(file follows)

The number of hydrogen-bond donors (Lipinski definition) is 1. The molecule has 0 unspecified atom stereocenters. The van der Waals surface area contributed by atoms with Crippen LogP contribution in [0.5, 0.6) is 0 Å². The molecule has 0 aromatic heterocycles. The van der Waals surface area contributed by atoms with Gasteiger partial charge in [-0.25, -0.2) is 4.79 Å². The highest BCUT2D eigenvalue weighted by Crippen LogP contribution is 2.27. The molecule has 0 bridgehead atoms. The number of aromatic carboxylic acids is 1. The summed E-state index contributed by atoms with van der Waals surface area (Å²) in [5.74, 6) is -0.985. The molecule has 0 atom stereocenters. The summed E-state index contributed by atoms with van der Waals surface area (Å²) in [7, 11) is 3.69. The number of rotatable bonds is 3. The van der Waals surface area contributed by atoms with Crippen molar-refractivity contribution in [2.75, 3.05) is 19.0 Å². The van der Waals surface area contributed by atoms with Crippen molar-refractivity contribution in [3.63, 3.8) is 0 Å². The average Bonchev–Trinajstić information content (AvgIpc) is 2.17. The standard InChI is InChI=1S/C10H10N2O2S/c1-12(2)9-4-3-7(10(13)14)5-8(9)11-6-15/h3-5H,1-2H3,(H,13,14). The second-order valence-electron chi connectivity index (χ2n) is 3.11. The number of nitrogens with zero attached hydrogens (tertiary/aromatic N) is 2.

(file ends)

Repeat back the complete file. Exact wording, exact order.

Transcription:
The number of hydrogen-bond donors (Lipinski definition) is 1. The molecule has 0 unspecified atom stereocenters. The van der Waals surface area contributed by atoms with Crippen LogP contribution in [0.5, 0.6) is 0 Å². The molecule has 0 aromatic heterocycles. The van der Waals surface area contributed by atoms with Gasteiger partial charge in [-0.25, -0.2) is 4.79 Å². The highest BCUT2D eigenvalue weighted by Crippen LogP contribution is 2.27. The molecule has 0 bridgehead atoms. The number of aromatic carboxylic acids is 1. The summed E-state index contributed by atoms with van der Waals surface area (Å²) in [5.74, 6) is -0.985. The molecule has 0 atom stereocenters. The summed E-state index contributed by atoms with van der Waals surface area (Å²) in [7, 11) is 3.69. The number of rotatable bonds is 3. The van der Waals surface area contributed by atoms with Crippen molar-refractivity contribution in [2.75, 3.05) is 19.0 Å². The van der Waals surface area contributed by atoms with Crippen molar-refractivity contribution in [3.63, 3.8) is 0 Å². The average Bonchev–Trinajstić information content (AvgIpc) is 2.17. The standard InChI is InChI=1S/C10H10N2O2S/c1-12(2)9-4-3-7(10(13)14)5-8(9)11-6-15/h3-5H,1-2H3,(H,13,14). The second-order valence-electron chi connectivity index (χ2n) is 3.11. The number of nitrogens with zero attached hydrogens (tertiary/aromatic N) is 2.